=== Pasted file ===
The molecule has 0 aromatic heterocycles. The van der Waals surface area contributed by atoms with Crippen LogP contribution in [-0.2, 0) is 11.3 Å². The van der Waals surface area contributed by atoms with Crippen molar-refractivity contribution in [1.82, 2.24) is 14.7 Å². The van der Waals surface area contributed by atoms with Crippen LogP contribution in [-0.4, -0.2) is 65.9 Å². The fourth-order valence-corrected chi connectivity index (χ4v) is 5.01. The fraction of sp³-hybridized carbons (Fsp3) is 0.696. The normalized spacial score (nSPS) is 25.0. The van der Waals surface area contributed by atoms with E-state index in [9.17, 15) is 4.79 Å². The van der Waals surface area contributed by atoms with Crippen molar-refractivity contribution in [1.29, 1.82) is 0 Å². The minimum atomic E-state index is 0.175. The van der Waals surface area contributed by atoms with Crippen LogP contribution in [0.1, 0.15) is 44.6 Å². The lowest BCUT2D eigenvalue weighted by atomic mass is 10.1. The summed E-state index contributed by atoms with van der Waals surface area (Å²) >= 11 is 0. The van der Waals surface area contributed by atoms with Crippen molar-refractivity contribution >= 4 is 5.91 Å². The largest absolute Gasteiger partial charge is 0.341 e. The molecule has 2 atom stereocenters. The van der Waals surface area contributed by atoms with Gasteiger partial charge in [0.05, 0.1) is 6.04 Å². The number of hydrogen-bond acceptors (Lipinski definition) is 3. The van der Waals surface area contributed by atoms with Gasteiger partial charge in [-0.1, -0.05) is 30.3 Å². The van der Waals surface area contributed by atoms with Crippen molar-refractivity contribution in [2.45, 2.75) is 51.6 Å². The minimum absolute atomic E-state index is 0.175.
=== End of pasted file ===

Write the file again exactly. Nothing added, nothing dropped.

The molecule has 0 aromatic heterocycles. The van der Waals surface area contributed by atoms with Crippen LogP contribution in [-0.2, 0) is 11.3 Å². The van der Waals surface area contributed by atoms with Crippen molar-refractivity contribution in [1.82, 2.24) is 14.7 Å². The van der Waals surface area contributed by atoms with Crippen LogP contribution in [-0.4, -0.2) is 65.9 Å². The fourth-order valence-corrected chi connectivity index (χ4v) is 5.01. The fraction of sp³-hybridized carbons (Fsp3) is 0.696. The normalized spacial score (nSPS) is 25.0. The van der Waals surface area contributed by atoms with E-state index in [9.17, 15) is 4.79 Å². The van der Waals surface area contributed by atoms with Crippen molar-refractivity contribution in [1.29, 1.82) is 0 Å². The minimum atomic E-state index is 0.175. The van der Waals surface area contributed by atoms with Crippen LogP contribution in [0.1, 0.15) is 44.6 Å². The lowest BCUT2D eigenvalue weighted by atomic mass is 10.1. The summed E-state index contributed by atoms with van der Waals surface area (Å²) >= 11 is 0. The van der Waals surface area contributed by atoms with Crippen molar-refractivity contribution >= 4 is 5.91 Å². The largest absolute Gasteiger partial charge is 0.341 e. The molecule has 2 atom stereocenters. The van der Waals surface area contributed by atoms with Gasteiger partial charge in [0.05, 0.1) is 6.04 Å². The number of hydrogen-bond acceptors (Lipinski definition) is 3. The van der Waals surface area contributed by atoms with Gasteiger partial charge in [-0.1, -0.05) is 30.3 Å². The van der Waals surface area contributed by atoms with Crippen molar-refractivity contribution in [2.45, 2.75) is 51.6 Å². The minimum absolute atomic E-state index is 0.175.